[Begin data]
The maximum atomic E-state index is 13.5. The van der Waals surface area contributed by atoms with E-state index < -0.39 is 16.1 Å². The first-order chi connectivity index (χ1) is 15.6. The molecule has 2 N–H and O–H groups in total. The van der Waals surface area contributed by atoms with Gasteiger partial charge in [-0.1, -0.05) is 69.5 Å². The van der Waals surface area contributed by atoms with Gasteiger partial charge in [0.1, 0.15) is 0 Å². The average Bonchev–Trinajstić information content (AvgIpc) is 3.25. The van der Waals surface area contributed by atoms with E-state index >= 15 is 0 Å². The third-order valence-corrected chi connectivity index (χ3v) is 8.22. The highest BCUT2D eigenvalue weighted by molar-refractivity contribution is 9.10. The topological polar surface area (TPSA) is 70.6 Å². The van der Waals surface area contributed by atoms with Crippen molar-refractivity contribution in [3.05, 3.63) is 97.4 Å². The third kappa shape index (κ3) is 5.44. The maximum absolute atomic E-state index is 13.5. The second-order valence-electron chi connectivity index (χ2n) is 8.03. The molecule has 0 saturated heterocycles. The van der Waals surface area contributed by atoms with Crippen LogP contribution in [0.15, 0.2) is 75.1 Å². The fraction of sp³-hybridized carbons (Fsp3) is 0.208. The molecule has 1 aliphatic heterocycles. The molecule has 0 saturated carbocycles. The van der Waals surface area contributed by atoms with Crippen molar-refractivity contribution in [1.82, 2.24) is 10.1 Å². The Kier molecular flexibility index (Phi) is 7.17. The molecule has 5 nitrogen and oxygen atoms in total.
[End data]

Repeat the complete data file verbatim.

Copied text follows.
The maximum atomic E-state index is 13.5. The van der Waals surface area contributed by atoms with E-state index < -0.39 is 16.1 Å². The first-order chi connectivity index (χ1) is 15.6. The molecule has 2 N–H and O–H groups in total. The van der Waals surface area contributed by atoms with Gasteiger partial charge in [-0.1, -0.05) is 69.5 Å². The van der Waals surface area contributed by atoms with Gasteiger partial charge in [0.1, 0.15) is 0 Å². The average Bonchev–Trinajstić information content (AvgIpc) is 3.25. The van der Waals surface area contributed by atoms with E-state index >= 15 is 0 Å². The third-order valence-corrected chi connectivity index (χ3v) is 8.22. The highest BCUT2D eigenvalue weighted by molar-refractivity contribution is 9.10. The topological polar surface area (TPSA) is 70.6 Å². The van der Waals surface area contributed by atoms with Crippen molar-refractivity contribution in [3.05, 3.63) is 97.4 Å². The third kappa shape index (κ3) is 5.44. The maximum absolute atomic E-state index is 13.5. The second-order valence-electron chi connectivity index (χ2n) is 8.03. The molecule has 0 saturated heterocycles. The van der Waals surface area contributed by atoms with Crippen LogP contribution in [0.15, 0.2) is 75.1 Å². The fraction of sp³-hybridized carbons (Fsp3) is 0.208. The molecule has 1 aliphatic heterocycles. The molecule has 0 saturated carbocycles. The van der Waals surface area contributed by atoms with Crippen molar-refractivity contribution in [1.82, 2.24) is 10.1 Å². The Kier molecular flexibility index (Phi) is 7.17. The molecule has 5 nitrogen and oxygen atoms in total.